Ironically, in the early 70s, Kodak’s research team had actually thought about developing a digital camera before everyone else, but the idea was shut down by the company’s board of directors, because they didn’t really see any potential in investing in such a product.
A similar thing happened to Blockbuster.
Just like Kodak, Blockbuster, once known as the largest video rental company, also failed to adapt to the digital age. The very moment when video streaming and video downloading became real options, and people no longer had to make an actual trip to a physical store to get their movies – their love for Blockbuster turned cold over night.
But change doesn’t only affect analog businesses. Digital companies perish as well, if they don’t keep a close eye on what’s happening around them. MySpace, once known as the biggest and most popular social network, basically disappeared the very moment Facebook entered the scene. Even though MySpace had a lot of users at the time, Facebook’s design and UI was just too much for the company.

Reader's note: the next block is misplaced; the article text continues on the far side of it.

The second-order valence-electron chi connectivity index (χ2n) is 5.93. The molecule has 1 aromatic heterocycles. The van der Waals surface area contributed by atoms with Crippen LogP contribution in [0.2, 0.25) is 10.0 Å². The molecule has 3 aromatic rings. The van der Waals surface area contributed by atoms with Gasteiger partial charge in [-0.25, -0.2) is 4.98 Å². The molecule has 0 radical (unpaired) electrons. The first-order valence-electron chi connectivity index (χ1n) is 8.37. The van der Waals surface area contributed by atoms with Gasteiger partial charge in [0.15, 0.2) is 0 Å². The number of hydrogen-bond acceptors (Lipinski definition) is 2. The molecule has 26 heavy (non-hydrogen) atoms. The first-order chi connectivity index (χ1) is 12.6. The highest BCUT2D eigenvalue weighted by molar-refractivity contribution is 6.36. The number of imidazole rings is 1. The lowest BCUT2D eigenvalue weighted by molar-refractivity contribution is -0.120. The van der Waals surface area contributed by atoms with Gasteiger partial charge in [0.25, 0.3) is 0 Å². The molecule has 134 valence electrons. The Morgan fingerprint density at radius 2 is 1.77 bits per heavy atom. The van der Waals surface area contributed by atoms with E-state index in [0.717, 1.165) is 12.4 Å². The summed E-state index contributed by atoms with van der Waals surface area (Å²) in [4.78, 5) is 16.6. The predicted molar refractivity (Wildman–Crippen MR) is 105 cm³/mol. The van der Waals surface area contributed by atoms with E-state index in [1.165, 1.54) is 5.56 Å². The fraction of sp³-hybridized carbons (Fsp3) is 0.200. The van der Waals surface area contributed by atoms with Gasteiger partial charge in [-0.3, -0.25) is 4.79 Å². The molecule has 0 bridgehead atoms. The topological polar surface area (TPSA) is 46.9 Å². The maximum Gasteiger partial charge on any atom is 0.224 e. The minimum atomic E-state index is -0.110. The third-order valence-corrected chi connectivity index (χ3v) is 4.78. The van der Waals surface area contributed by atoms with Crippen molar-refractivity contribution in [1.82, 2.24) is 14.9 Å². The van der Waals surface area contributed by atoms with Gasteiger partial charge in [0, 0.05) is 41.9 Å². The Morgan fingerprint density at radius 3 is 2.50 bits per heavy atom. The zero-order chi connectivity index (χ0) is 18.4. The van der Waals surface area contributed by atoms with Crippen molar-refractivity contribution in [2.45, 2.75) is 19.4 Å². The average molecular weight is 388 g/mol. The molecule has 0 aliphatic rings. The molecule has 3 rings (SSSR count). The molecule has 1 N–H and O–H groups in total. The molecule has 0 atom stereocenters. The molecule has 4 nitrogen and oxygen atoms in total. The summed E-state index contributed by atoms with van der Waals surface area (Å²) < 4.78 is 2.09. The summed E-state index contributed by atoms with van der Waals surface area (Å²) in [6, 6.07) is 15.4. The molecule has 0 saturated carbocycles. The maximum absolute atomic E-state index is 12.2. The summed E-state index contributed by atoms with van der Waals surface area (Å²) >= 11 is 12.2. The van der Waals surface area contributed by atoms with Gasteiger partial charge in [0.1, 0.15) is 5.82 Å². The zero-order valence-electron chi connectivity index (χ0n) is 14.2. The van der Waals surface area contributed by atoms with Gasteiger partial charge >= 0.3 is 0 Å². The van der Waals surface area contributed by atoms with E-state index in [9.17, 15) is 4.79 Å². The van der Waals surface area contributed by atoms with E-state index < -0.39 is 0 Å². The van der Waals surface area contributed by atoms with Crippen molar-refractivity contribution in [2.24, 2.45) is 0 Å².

Sometimes, Leaders Need to Follow, in Order to Survive
We live in a fast and ever-evolving world. Like it or not, we have to face facts and accept that everything is constantly changing. Now faster than ever. If a certain organization is dominating a particular market today, that doesn’t necessarily mean it’s going to stay like that forever.
Especially if they don’t keep a close eye on what’s happening outside company walls.
The thing most people who run such long-standing businesses forget is that their company is optimized for the environment in which it currently operates. If anything in that environment changes (and we know that it certainly will) – the company will have a hard time adapting to the new world, which means that another one will take its place at the top.
Suddenly, as we have seen with the Kodak, Blockbuster and MySpace examples above – the “winning formula” will stop delivering top results, and as the new players start to enter the market and outperform yesterday’s leaders in every aspect of business – empires will start to crumble and fade into oblivion.